DC law protects transgender people’s choice of bathrooms

WASHINGTON — The ever-growing national discussion about the rights of transgender people and their use of public bathrooms has made its way to the nation’s capital.

Yesterday, a security guard was arrested for allegedly forcing a transgender woman from a grocery store restroom. The transgender community said she has a right to use the facility.

“This individual was just trying to use the bathroom,” said Joanna Cifredo, racial and economic justice policy analyst for the National Center for Transgender Equality. “They weren’t breaking the law.”

The law says no company can tell a customer which bathroom to use, and it’s law that all single-stall bathrooms are gender neutral, Cifredo said.

The woman is protected under the D.C. Human Rights Act, said Arthur Spitzer, legal director for the city’s American Civil Liberties Union.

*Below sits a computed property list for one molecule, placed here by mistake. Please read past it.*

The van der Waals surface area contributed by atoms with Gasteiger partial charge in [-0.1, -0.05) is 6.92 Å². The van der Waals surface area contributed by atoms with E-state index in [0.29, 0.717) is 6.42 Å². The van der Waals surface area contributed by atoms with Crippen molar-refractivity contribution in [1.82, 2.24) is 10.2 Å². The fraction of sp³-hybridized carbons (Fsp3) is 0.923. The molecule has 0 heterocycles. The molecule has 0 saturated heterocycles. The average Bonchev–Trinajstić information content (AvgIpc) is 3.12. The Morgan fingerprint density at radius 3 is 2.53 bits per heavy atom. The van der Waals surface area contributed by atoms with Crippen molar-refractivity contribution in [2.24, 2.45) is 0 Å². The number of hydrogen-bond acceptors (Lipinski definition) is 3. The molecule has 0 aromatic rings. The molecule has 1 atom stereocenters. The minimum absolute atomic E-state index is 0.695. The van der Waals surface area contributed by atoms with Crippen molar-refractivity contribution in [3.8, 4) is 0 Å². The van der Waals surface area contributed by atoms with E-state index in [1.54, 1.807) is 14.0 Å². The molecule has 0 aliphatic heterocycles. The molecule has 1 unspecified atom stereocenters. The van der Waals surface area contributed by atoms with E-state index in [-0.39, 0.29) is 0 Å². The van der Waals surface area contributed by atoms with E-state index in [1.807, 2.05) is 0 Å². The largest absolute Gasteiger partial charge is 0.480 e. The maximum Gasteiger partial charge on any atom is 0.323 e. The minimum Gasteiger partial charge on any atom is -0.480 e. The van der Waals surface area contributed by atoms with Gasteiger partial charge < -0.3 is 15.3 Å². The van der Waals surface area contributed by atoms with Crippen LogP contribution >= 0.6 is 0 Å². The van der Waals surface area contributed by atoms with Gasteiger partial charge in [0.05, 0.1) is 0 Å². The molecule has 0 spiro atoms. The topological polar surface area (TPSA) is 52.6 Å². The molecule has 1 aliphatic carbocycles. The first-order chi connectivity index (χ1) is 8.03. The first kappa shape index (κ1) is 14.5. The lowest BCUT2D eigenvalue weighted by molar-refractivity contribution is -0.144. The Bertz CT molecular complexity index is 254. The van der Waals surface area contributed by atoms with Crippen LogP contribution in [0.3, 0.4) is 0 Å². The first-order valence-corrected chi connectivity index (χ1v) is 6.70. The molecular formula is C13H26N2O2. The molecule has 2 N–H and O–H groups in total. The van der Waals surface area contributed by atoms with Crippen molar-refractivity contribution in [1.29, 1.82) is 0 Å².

“The D.C. Human Rights Act specifically prohibits discrimination based on gender identity and that’s been the law in D.C. for a number of years,” Spitzer said. “It protects such discrimination in places of public accommodation that would include restrooms in public places — such as restaurants, hotels, theaters, office buildings, anything like that.”

While Spitzer said people should be aware and respectful of the law, Cifredo is uncomfortable with the way the discussion got its start locally.

“I think this situation highlights and underscores the need to have more dialogue,” Cifredo said. “But trans people should not be subjected to assault to have that conversation.”

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